Australia/New Zealand Domestic Bond House

IFR Asia Awards 2012
4 min read
John Weavers

In a vastly improved market, one bank reinforced its reputation as the go-to arranger for Australian-dollar issuance. For the breadth and depth of its coverage, and for outperforming both local and international peers, ANZ is IFR Asia’s Australia/New Zealand Domestic Bond House of the Year.

ANZ opened the Kangaroo market for foreign corporates, was instrumental in getting Australian corporates to issue at home rather than abroad and arranged deals for corporates and financial institutions alike. It also led trades in all asset classes, including securitisations, local banks’ senior unsecured and covered bonds plus the SSA Kangaroo market.

Much of the bank’s success is attributable to its ability to identify and respond to trends early. The bank was on top of two such themes that were certain to benefit the Australian market: increased global appetite for Australian assets, and a desire to invest in new names, away from European Union financials and SSAs.

“The environment has been very supportive of credit markets with the primary one very active across every asset class, all of which are expected to hit record levels in 2012,” said Paul White, global head of syndicate at ANZ.

ANZ took full advantage of the upturn in activity in local and Kangaroo markets, following their near closures in the latter half of 2011, and was the dominant arranger with a commanding league table lead in Australian dollar-denominated bonds, including Kangaroos, ABS and RMBS.

ANZ lead managed 70 transactions worth more than A$12.3bn (US$12.8bn) for a 16.3% market share over the period under review, almost five percentage points above its closest rival, and no mean feat in a highly competitive market.

The bank was notably active in the Kangaroo market and was instrumental in opening the market for foreign corporates. ANZ secured a plum position on BP’s debut A$500m five-year Kangaroo on August 29, the first corporate Kangaroo bond since 2006.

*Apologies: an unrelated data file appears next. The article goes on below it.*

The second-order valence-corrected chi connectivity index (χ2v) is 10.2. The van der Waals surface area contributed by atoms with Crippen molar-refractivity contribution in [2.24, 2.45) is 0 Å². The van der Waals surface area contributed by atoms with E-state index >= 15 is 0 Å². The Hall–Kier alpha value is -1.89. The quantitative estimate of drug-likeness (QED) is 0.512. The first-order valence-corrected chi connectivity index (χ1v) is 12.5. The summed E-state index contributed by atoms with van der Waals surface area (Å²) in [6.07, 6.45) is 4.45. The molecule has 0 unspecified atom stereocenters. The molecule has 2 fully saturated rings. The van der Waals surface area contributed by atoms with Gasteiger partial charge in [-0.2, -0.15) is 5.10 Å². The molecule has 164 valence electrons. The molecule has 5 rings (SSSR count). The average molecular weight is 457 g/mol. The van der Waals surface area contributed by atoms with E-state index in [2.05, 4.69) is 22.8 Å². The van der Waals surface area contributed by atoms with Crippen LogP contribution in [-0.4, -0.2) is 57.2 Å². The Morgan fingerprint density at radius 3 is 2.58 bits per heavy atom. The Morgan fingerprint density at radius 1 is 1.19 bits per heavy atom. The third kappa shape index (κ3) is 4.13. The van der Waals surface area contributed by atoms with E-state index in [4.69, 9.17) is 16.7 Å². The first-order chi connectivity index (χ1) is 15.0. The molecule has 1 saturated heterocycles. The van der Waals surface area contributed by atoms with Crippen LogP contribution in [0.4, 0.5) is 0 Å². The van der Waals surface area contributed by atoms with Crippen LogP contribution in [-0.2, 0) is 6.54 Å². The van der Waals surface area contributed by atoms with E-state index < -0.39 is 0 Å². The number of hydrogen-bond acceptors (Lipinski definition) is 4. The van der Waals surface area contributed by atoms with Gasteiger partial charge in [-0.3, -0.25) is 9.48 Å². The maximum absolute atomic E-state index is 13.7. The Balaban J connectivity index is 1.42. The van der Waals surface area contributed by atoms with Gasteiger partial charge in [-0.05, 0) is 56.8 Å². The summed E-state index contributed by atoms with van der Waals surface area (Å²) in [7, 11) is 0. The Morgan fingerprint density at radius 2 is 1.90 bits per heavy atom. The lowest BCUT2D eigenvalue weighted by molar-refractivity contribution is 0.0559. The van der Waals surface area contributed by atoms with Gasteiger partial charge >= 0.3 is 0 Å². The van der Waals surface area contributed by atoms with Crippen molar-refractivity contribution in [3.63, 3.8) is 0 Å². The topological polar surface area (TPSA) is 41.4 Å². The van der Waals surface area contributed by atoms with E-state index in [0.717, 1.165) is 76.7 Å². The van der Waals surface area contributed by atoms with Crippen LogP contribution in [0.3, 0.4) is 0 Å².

Almost as if to prove it had opened the market, ANZ returned less than a month later as a co-lead on state-owned Korea Gas’s A$300m three-year Kangaroo, priced at 4.50%.

In fact, ANZ was unquestionably the go-to Australian dollar arranger for Korean companies. After a five-year absence, Korean financial institutions came to the market in force with Industrial Bank of Korea, Korea Finance Corp, Export-Import Bank of Korea and Shinhan Bank all issuing Kangaroos. ANZ was a lead on all of them.

The bank’s success in bringing foreign corporate issuers to the Australian market also had domestic implications. After BP’s successful deal, several top Australian issuers decided again to raise funds in their home market after a long reliance on overseas funding. BHP Billiton and Telstra were among the most notable of these.

On October 9, Sydney-headquartered global mining giant BHP Billiton raised A$1bn in its first Australian dollar-denominated bond since 2001, via arrangers ANZ and CBA.

The five-year bond marked Australia’s biggest single issue outside the banking sector. It priced 5bp inside guidance at 90bp over ASW, after the A1/A+/A+ issuer attracted an order book in excess of A$2bn.

Likewise, Telstra, which had previously favoured the euro market, returned home on November 8 with a A$750m five-year print. All of Australia’s four major banks were arrangers.

ANZ proved its credentials in the SSA market as a joint bookrunner on Kangaroos for an impressive array of clients, including KfW, EIB, the World Bank, Asian Development Bank, IFC, FMS, NIB and Export Development Canada.

ANZ was also lead on nine securitisations in the period under review (second only to NAB) for A$1.605.2bn. The pick of the bunch was Bank of Queensland’s ABS transaction in May, which included a rare sterling tranche.

The enlarged A$700m 2012-1E Reds EHP Trust securitisation of auto loans was the first Australian-dollar ABS transaction of the year.

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